In ‘Normal People’, Irish specificity competes with Hollywood cliche
Given that almost every film and TV show I’ve watched during this emotionally-draining quarantine has made me cry, it’s remarkable how unmoved I was by the 12-part adaptation of Sally Rooney’s Normal People. This is even truer when you consider how close the story’s setting is to my own life: two young people from Co. Sligo move to Dublin for college: when again in my life will there be a major miniseries chronicling the specific terms of my youth? Yet as much as I enjoyed the novelty of Normal People, including seeing a number of friends pop up in cameos, and a scene in which my own college doubles for a Swedish one, the familiarity only worked to suppress any suspension of disbelief and highlighted the profound artifice of it all. I know a lot of people, but I don’t know anyone like the characters on Normal People, because real human beings could never be this hard to read.
Connell and Marianne (Paul Mescal and Daisy Edgar Jones) are the eponymous normies whose relationship we track over a number of years during these 12 episodes, directed by Lenny Abrahamson and Hettie MacDonald (with a noticeable quality gap, it must be said, between those directed by the Oscar nominated Room filmmaker and those by Casualty and Doctor Who album MacDonald). There is undeniably a theatrical curiosity to the power shifts we witness between them: in the first episode Connell is a popular GAA player who is embarrassed by his lust for Marianne; by midway through the series he’s a lonely outsider in Trinity while she’s at the heart of the college’s social sphere.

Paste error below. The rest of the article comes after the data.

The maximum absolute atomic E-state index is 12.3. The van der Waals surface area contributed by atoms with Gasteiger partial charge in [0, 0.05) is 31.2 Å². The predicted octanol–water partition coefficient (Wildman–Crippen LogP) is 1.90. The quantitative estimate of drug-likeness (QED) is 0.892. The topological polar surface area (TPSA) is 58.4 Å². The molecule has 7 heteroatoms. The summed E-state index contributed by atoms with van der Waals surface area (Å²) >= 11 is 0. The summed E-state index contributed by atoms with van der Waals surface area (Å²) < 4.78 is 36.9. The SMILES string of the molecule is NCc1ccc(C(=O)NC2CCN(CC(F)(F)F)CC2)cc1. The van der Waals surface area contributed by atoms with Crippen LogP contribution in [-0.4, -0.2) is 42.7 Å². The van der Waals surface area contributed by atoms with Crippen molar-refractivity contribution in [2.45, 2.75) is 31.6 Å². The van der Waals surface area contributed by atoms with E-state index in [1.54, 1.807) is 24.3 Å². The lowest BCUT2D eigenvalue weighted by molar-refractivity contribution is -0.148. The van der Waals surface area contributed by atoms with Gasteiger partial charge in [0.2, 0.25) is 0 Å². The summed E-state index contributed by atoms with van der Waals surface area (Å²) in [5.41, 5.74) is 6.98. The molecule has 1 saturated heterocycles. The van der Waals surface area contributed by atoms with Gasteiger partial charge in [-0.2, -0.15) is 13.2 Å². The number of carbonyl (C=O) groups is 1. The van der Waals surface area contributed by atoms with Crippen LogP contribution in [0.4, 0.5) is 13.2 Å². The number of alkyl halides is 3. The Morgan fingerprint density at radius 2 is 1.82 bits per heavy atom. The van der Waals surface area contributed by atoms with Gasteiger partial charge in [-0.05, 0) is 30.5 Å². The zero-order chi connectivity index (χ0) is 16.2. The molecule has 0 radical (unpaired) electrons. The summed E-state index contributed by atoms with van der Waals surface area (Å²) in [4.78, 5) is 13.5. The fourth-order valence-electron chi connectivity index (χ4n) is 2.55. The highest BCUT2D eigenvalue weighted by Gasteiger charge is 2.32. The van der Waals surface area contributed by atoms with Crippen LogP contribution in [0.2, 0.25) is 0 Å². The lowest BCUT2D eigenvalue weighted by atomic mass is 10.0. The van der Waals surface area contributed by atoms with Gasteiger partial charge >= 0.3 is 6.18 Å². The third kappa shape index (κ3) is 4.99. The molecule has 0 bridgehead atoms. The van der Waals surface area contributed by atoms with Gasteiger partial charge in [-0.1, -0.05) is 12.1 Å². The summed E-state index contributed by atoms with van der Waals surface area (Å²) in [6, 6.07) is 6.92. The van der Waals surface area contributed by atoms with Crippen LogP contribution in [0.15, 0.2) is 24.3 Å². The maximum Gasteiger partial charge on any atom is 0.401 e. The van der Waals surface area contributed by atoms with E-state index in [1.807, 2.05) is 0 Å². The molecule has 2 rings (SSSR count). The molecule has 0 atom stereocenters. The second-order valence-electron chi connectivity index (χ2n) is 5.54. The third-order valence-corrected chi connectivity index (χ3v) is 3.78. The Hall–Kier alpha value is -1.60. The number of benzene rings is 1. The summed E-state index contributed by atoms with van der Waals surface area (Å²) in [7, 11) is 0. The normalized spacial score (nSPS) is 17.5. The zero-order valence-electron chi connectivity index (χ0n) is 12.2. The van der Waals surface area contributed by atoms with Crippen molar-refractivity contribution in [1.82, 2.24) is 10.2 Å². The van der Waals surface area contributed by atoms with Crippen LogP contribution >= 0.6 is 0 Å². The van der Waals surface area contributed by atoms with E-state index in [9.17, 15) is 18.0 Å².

However the energy they embody is generally all there is: they are archetypes, pretty unique ones in fairness, but they are not three-dimensional people, and this can be seen in the extent to which the series feels the need to tell us things about them rather than show us. Connell is, apparently, an English prodigy, who sends stories into journals and ends up editing a literary magazine, but we never hear anything insightful he’s written. His poor conversational skills are recognisable in a certain type of Irish man, and Mescal is excellent at capturing the nervousness of an intellectual inferiority complex bred through years of macho jostling, but there should be some evidence of hidden genius and this never comes. The closest we get is when he challenges some debate society boys by asserting that a far-right speaker should not be invited to Trinity. He’s got good politics but we have no idea where he got them.
Marianne, meanwhile, is utterly impossible to decode beyond a sheen of seriousness and an affinity for being the smartest person in the room, until the final few episodes when we’re allowed connect the dots with a history of abusive behaviour at home and her enforced quietness starts to make sense; but this isn’t the sort of explanation you save for the 11th of 12 episodes, because by that point we’ve given up trying to figure her out.